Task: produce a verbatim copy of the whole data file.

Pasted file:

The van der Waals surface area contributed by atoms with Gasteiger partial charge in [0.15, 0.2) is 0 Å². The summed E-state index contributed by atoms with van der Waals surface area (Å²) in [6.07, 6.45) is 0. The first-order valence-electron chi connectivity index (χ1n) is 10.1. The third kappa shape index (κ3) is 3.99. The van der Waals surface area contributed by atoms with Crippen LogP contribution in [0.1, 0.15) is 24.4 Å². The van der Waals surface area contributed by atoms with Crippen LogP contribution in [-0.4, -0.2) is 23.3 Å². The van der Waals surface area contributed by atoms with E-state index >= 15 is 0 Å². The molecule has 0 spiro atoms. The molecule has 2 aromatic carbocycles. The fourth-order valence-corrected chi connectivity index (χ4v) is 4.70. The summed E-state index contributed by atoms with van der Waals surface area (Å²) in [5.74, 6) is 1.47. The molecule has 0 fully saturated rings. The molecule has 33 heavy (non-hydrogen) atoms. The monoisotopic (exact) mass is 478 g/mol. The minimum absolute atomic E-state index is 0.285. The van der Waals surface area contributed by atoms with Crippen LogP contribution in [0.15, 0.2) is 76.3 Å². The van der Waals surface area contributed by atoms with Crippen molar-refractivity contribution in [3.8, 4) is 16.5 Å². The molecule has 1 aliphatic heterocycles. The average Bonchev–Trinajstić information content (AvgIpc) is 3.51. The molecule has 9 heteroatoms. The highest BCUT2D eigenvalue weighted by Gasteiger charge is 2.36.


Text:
The van der Waals surface area contributed by atoms with Gasteiger partial charge in [0.15, 0.2) is 0 Å². The summed E-state index contributed by atoms with van der Waals surface area (Å²) in [6.07, 6.45) is 0. The first-order valence-electron chi connectivity index (χ1n) is 10.1. The third kappa shape index (κ3) is 3.99. The van der Waals surface area contributed by atoms with Crippen LogP contribution in [0.1, 0.15) is 24.4 Å². The van der Waals surface area contributed by atoms with Crippen LogP contribution in [-0.4, -0.2) is 23.3 Å². The van der Waals surface area contributed by atoms with E-state index >= 15 is 0 Å². The molecule has 0 spiro atoms. The molecule has 2 aromatic carbocycles. The fourth-order valence-corrected chi connectivity index (χ4v) is 4.70. The summed E-state index contributed by atoms with van der Waals surface area (Å²) in [5.74, 6) is 1.47. The molecule has 0 fully saturated rings. The molecule has 33 heavy (non-hydrogen) atoms. The monoisotopic (exact) mass is 478 g/mol. The minimum absolute atomic E-state index is 0.285. The van der Waals surface area contributed by atoms with Crippen LogP contribution in [0.15, 0.2) is 76.3 Å². The van der Waals surface area contributed by atoms with Crippen molar-refractivity contribution in [3.8, 4) is 16.5 Å². The molecule has 1 aliphatic heterocycles. The average Bonchev–Trinajstić information content (AvgIpc) is 3.51. The molecule has 9 heteroatoms. The highest BCUT2D eigenvalue weighted by Gasteiger charge is 2.36.